Go to Cedric Burnside

Friday 6 March 2020 8pm

Come and see why Cedric Burnside is making a name for himself as one of the best blues acts touring the world right now.

The Grammy-nominated 39-year-old still lives on several acres not far from the Mississippi home where he was raised by “Big Daddy,” his grandfather, the late singer/songwriter/guitarist R.L. Burnside. Cedric was literally born to the blues, more specifically, the “rhythmically unorthodox” Hill country variant which emerged from Mississippi, where he grew up surrounded (and influenced) by Junior Kimbrough, Jessie May Hemphill and Otha Turner, as well as delta musicians T-Model Ford and Paul “Wine” Jones. Cedric’s latest album Benton Country Relic offers a showcase for his electric and acoustic guitar. And while Cedric humbly refers to himself in the album’s title, the music within is anything but ancient, the rich tradition of Hill country blues dragged kicking and screaming into the modern-day with crackling electricity amid its nod to life’s essentials. If the blues has traditionally been about getting through hard times, this album offers the kind of deep baring of the soul that enables us to transcend oppression, whether in the 19th century or in the precarious present. Burnside has brought music that started as an expression of grief and a will to survive into a modern-day art form that is both timely and timeless, a glimpse of myth and insight into the human condition. “Back in the day, it wasn’t heard as music, but more like ‘somebody help me, I want to get out of this situation,’” says Cedric. “These days, anybody can have the blues. Some people deal with loss by going out and getting drunk or even killing themselves. The blues is about surviving through those hard times, telling the world what you’ve been through, and how you came out of it.” Touring with collaborator Brian Jay to promote the new album, Cedric eschews politics in favour of the personal.  “I know there’s a lot going on in the world,” he says. “But I try to give it all to God and let Him handle it.  Politics divides people. The blues brings them together. A bluesman has to find a way to make it through.” Cedric Burnside isn’t content with just making it through. On Benton County Relic, he brings the blues alive for a new generation of fans weaned on the likes of White Stripes and the Black Keys. And why not? That’s all he’s ever known.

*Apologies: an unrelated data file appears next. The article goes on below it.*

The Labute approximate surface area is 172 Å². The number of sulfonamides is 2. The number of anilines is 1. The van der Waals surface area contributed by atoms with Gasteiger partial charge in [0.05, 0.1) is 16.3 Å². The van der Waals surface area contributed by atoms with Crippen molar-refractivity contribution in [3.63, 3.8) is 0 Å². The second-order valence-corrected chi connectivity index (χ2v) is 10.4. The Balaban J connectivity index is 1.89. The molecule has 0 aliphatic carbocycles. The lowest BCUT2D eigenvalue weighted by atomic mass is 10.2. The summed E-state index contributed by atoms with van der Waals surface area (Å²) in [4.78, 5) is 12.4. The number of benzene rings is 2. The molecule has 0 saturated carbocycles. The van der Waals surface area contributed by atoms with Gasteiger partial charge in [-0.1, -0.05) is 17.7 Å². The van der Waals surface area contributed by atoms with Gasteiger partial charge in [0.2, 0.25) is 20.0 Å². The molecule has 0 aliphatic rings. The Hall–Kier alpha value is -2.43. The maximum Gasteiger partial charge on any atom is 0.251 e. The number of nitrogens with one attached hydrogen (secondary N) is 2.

Show details:

Synopsis

Friday 6 March 2020
8pm

Come and see why Cedric Burnside is making a name for himself as one of the best blues acts touring the world right now.

The Grammy-nominated 39-year-old still lives on several acres not far from the Mississippi home where he was raised by “Big Daddy,” his grandfather, the late singer/songwriter/guitarist R.L. Burnside. Cedric was literally born to the blues, more specifically, the “rhythmically unorthodox” Hill country variant which emerged from Mississippi, where he grew up surrounded (and influenced) by Junior Kimbrough, Jessie May Hemphill and Otha Turner, as well as delta musicians T-Model Ford and Paul “Wine” Jones.

Cedric’s latest album Benton Country Relic offers a showcase for his electric and acoustic guitar. And while Cedric humbly refers to himself in the album’s title, the music within is anything but ancient, the rich tradition of Hill country blues dragged kicking and screaming into the modern-day with crackling electricity amid its nod to life’s essentials. If the blues has traditionally been about getting through hard times, this album offers the kind of deep baring of the soul that enables us to transcend oppression, whether in the 19th century or in the precarious present.

Burnside has brought music that started as an expression of grief and a will to survive into a modern-day art form that is both timely and timeless, a glimpse of myth and insight into the human condition. “Back in the day, it wasn’t heard as music, but more like ‘somebody help me, I want to get out of this situation,’” says Cedric. “These days, anybody can have the blues. Some people deal with loss by going out and getting drunk or even killing themselves. The blues is about surviving through those hard times, telling the world what you’ve been through, and how you came out of it.”

Touring with collaborator Brian Jay to promote the new album, Cedric eschews politics in favour of the personal.  “I know there’s a lot going on in the world,” he says. “But I try to give it all to God and let Him handle it.  Politics divides people. The blues brings them together. A bluesman has to find a way to make it through.”

Cedric Burnside isn’t content with just making it through. On Benton County Relic, he brings the blues alive for a new generation of fans weaned on the likes of White Stripes and the Black Keys. And why not? That’s all he’s ever known.

Details

PRESENTED BY:
Canberra Theatre Centre & Love Police

CATEGORY:
Popular Music

DURATION:
Approximately 120 minutes. Including Interval.

WARNINGS:
This performance contains fog/haze effects.

SUIT CHILDREN?:
This performance is suitable for children.

VENUE:
The Playhouse
SEATING PLAN
ACCESS INFORMATION


Additional Information:
Concession prices not available for all shows. Where Concession prices are listed, proof of eligibility for Concession must be presented to Canberra Ticketing staff upon collection of tickets or full price may be charged. Eligible Concession may include Pensioner, Full Time Student, Seniors, Unemployed, Under 27 or Child (15 years and under) and are at the discretion of the show. Not all types of Concessions may apply for the show you have selected.

 

NEED TO KNOW

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